License: Creative Commons Attribution 3.0 Unported license (CC BY 3.0)
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DOI: 10.4230/OASIcs.CMN.2013.228
URN: urn:nbn:de:0030-drops-41365
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Simon-Shoshan, Moshe

Narrativity and Textuality in the Study of Stories

p228-simon-shoshan.pdf (0.3 MB)


This paper seeks to investigate some of the defining elements of
narrative. The underlying assumption of my discussion is that the
terms "narrative" and "story" do not refer to clearly defined,
self-enclosed genres. Rather, they are part of a spectrum which
embraces all forms of texts. Similarly, narratives and stories are not
independent discourses but rather are an integral part of virtually
all forms of discourse, be it day-to-day conversation or more
specialized discourses. In order to analyze the relationship between
narratives and other modes of discourse, we introduce the concept of
narrativity. Narrativity refers to a collection of textual attributes.
All texts exist along a continuum of greater or lesser narrativity,
depending on the number and prominence of the narrative attributes
they contain. When we refer to a text as a story, we mean that it
contains a critical mass of narrativity. Most theorists of narrative
have defined narrativity purely in terms of "dynamism" - that is, the
extent to which a text portrays transition and change. To this I have
added the quality of "specificity". Specificity refers to the extent
to which a text focuses on a particular time or place, a unique event,
or individual people and objects. Many if not most texts contain a
certain degree of narrativity. We established, however, that in order
to be considered a story the text must present a sequence of at least
two interrelated events that occurred once and only once in the past.
In other words, a story must have a certain degree of dynamism in that
it portrays the transition from at least one event to another. It must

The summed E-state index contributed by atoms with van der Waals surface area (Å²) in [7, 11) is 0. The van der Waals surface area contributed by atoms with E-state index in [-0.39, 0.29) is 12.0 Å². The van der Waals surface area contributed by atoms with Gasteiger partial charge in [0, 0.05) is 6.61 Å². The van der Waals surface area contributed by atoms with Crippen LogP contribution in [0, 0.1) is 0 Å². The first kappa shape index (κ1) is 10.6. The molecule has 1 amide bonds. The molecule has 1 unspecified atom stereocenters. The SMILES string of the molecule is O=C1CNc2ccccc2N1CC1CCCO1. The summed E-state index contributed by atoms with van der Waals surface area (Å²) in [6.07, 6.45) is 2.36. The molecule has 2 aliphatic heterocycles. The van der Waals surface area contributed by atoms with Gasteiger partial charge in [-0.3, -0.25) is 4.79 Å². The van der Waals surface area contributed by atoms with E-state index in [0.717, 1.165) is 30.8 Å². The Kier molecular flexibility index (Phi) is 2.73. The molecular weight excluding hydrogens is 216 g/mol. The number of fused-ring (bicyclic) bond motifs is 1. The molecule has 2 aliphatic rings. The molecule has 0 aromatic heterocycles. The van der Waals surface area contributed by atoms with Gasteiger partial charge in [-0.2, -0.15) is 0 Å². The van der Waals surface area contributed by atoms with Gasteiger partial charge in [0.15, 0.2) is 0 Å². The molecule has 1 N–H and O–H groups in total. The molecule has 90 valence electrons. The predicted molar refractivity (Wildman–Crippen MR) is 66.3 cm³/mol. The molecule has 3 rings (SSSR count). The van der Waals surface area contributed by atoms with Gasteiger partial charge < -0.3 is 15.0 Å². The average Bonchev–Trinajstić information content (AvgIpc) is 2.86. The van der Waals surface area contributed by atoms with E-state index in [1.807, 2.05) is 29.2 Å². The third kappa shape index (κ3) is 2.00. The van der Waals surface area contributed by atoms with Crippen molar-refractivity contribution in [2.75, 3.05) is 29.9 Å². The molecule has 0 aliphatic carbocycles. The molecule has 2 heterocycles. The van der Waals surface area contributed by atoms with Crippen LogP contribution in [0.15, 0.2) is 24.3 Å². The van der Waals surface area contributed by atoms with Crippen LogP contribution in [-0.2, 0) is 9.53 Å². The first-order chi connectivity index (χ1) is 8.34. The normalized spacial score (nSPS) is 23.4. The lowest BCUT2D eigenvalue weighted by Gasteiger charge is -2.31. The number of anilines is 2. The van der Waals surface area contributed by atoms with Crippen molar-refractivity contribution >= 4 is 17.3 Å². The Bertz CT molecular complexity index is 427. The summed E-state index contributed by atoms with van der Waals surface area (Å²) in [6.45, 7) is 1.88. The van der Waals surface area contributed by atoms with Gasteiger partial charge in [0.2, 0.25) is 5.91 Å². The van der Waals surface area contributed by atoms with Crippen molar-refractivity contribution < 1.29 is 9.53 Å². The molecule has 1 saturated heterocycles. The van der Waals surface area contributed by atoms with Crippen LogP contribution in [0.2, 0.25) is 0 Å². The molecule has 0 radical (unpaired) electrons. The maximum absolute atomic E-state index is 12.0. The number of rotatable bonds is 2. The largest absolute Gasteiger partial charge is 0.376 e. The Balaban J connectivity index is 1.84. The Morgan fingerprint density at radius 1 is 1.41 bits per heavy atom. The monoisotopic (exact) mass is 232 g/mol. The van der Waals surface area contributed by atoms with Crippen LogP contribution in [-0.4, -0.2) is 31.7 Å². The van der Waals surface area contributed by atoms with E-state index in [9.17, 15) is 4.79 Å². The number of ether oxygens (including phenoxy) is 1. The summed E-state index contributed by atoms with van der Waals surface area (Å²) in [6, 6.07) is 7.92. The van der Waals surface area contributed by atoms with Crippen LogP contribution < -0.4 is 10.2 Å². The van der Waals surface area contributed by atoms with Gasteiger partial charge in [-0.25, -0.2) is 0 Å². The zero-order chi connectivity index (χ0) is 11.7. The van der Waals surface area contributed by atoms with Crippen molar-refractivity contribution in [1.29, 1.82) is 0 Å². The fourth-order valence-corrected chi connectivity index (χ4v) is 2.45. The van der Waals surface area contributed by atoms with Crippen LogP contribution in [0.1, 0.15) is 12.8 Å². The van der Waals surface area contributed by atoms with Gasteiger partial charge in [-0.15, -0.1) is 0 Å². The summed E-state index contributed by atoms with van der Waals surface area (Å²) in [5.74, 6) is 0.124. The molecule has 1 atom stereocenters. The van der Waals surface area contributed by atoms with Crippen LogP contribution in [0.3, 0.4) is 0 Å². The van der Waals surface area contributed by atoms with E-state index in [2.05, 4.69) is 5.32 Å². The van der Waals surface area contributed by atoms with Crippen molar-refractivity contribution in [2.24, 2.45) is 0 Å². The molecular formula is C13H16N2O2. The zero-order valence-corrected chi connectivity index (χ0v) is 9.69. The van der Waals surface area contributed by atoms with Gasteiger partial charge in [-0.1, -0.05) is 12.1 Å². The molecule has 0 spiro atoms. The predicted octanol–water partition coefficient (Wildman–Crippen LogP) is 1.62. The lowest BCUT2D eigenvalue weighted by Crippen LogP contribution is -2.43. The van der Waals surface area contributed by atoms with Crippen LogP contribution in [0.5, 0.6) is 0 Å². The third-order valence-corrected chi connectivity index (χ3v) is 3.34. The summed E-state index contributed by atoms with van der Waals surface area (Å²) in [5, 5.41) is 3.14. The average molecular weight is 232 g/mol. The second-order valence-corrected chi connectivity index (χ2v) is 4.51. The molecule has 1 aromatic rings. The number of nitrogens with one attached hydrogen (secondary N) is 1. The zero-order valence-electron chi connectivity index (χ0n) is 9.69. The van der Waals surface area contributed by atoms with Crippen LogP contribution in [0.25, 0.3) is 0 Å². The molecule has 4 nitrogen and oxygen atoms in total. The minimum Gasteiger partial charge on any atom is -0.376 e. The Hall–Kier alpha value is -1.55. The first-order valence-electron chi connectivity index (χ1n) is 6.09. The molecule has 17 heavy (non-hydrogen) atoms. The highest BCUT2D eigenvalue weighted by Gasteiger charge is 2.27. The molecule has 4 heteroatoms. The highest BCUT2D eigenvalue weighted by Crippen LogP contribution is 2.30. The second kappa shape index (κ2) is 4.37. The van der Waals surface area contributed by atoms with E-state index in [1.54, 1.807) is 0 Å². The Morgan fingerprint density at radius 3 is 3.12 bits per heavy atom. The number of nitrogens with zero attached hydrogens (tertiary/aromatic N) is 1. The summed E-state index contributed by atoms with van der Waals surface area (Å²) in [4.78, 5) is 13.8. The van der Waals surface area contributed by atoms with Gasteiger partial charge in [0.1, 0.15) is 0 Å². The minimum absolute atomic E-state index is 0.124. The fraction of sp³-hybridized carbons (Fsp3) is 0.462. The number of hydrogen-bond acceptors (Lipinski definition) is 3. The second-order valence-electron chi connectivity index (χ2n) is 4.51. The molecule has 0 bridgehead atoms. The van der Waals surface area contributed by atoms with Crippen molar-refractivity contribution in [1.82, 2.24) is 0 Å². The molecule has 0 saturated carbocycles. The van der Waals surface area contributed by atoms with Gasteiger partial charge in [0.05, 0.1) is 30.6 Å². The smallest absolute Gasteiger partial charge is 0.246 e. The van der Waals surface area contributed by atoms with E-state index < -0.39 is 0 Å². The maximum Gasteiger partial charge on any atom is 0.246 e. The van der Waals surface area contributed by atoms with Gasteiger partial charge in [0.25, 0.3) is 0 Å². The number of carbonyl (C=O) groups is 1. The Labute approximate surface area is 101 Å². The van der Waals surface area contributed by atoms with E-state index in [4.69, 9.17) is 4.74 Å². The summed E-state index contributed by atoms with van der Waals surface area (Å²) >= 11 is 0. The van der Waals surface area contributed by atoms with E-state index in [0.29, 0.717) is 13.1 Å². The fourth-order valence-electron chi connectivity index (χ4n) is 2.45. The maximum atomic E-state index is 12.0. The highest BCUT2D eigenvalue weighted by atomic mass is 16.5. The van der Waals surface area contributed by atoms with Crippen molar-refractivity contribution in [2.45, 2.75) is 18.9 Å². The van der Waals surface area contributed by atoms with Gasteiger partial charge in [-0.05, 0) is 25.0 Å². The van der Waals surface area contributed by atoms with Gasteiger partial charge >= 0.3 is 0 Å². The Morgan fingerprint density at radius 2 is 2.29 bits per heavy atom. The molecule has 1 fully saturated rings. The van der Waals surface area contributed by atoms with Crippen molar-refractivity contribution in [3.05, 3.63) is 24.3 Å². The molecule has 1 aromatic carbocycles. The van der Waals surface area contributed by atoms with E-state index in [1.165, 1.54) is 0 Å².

also have specificity at least to the degree that the text narrates
events that happened at a fixed time in the past. This theoretical
framework allows us to chart the relationship between different types
of texts within a single discourse. It also gives us a vocabulary for
discussing different parts of more complex narratives which often
contain elements of varying narrativity. The paper then goes on to
discuss the concept of narrative structure, arguing that narrative
structure is not an inherent attribute of narrative texts but a
framework that the reader imposes on the text in order to make it
intelligible in terms of other narratives. The structure which the
reader abstracts from a given narrative will be heavily dependent on
the context of the narrative with in a wider discourse.

BibTeX - Entry

  author =	{Moshe Simon-Shoshan},
  title =	{{Narrativity and Textuality in the Study of Stories}},
  booktitle =	{2013 Workshop on Computational Models of Narrative},
  pages =	{228--237},
  series =	{OpenAccess Series in Informatics (OASIcs)},
  ISBN =	{978-3-939897-57-6},
  ISSN =	{2190-6807},
  year =	{2013},
  volume =	{32},
  editor =	{Mark A. Finlayson and Bernhard Fisseni and Benedikt L{\"o}we and Jan Christoph Meister},
  publisher =	{Schloss Dagstuhl--Leibniz-Zentrum fuer Informatik},
  address =	{Dagstuhl, Germany},
  URL =		{},
  URN =		{urn:nbn:de:0030-drops-41365},
  doi =		{10.4230/OASIcs.CMN.2013.228},
  annote =	{Keywords: Narrative theory, definition of narrative, narrative structure, anecdotes}

Keywords: Narrative theory, definition of narrative, narrative structure, anecdotes
Collection: 2013 Workshop on Computational Models of Narrative
Issue Date: 2013
Date of publication: 02.08.2013

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